Installed new Kernel and still booting with old one

CentOS boot into new kernel automatically 194 times1 answer1 follower
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Mel Khamlichi 103 Rep. Avishek Kumar edited question

am  using Centos 7 ( updated with  latest packages  including new  kernel) .

and in  my boot  display  i see 3 kernels  .

How to setup  the  machine  to  boot from the  second kernel   or  the  original one

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Avishek Kumar 449 Rep. Avishek Kumar edited answer

If you are tired of selecting the preferred kernel during boot at grub menu every time, you may set preferred kernel as default in grub.

Method 1
  1. List all the installed kernel
  2. $ rpm -qa kernel

    Sample Output

    kernel-3.10.0-327.36.3.el7.x86_64
    kernel-3.10.0-327.el7.x86_64
    
  3. List the current kernel in use
  4. $ uname -srm
    $ uname -r
    

    Sample Output

    Linux 3.10.0-327.36.3.el7.x86_64 x86_64
  5. Find the Label for the installed kernels
  6. # awk -F\' '$1=="menuentry " {print i++ " : " $2}' /etc/grub2.cfg

    Sample Output

    0 : CentOS Linux (3.10.0-327.36.3.el7.x86_64) 7 (Core)
    1 : CentOS Linux (3.10.0-327.el7.x86_64) 7 (Core)
    2 : CentOS Linux (0-rescue-4c5cea6578e644dc81b464977bc40bc2) 7 (Core)
    
  7. To set default a new kernel (use label name from the output of point number 3)
  8. # grub2-set-default "CentOS Linux (3.10.0-327.el7.x86_64) 7 (Core)"
  9. Ask grub to boot from the specified kernel at the next boot. This will not reboot your box now.
  10. # grub2-reboot "CentOS Linux (3.10.0-327.el7.x86_64) 7 (Core)"
  11. Changes to the settings are made effective as
  12. # grub2-mkconfig -o /boot/grub2/grub.cfg

    Sample Output

    Generating grub configuration file ...
    Found linux image: /boot/vmlinuz-3.10.0-327.36.3.el7.x86_64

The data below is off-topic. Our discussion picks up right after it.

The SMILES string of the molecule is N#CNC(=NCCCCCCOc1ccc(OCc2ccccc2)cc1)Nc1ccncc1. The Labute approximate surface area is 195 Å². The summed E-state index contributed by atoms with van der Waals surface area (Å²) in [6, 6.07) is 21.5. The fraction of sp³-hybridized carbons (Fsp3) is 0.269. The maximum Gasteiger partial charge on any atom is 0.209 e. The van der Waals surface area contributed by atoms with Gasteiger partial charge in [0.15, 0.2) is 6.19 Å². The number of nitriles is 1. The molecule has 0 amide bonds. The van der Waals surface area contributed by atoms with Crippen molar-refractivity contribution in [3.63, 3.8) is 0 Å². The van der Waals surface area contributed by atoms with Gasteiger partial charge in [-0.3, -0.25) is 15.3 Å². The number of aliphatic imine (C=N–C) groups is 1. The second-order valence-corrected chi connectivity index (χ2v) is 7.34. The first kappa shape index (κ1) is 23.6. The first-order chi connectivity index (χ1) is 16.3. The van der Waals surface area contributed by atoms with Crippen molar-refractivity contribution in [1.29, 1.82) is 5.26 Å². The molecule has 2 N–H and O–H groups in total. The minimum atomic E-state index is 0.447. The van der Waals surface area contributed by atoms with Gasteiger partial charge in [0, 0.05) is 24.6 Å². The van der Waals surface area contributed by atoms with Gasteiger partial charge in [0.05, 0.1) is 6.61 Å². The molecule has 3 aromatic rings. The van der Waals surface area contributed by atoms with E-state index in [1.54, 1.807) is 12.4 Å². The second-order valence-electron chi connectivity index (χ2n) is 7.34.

Found initrd image: /boot/initramfs-3.10.0-327.36.3.el7.x86_64.img
    Found linux image: /boot/vmlinuz-3.10.0-327.el7.x86_64
    Found initrd image: /boot/initramfs-3.10.0-327.el7.x86_64.img
    Found linux image: /boot/vmlinuz-0-rescue-4c5cea6578e644dc81b464977bc40bc2
    Found initrd image: /boot/initramfs-0-rescue-4c5cea6578e644dc81b464977bc40bc2.img
    done
    

    On UEFI system, the command is

    grub2-mkconfig -o /boot/efi/EFI/centos/grub.cfg
  13. Reboot you box and all done.
  14. # reboot
Method 2
  1. Find the Label for the installed kernels
  2. # awk -F\' '$1=="menuentry " {print i++ " : " $2}' /etc/grub2.cfg

    Sample Output

    0 : CentOS Linux (3.10.0-327.36.3.el7.x86_64) 7 (Core)
    1 : CentOS Linux (3.10.0-327.el7.x86_64) 7 (Core)
    2 : CentOS Linux (0-rescue-4c5cea6578e644dc81b464977bc40bc2) 7 (Core)
    

    Important! to notice that the first entry in above output is indexed as 0.

  3. To boot from kernel indexed as 1, you need to run
  4. # grub2-set-default 0
  5. List the value saved in /boot/grub2/grubenv, if set correctly
  6. # grub2-editenv list

    Sample Output

    saved_entry=0
  7. Reboot you box and all done.
  8. # reboot
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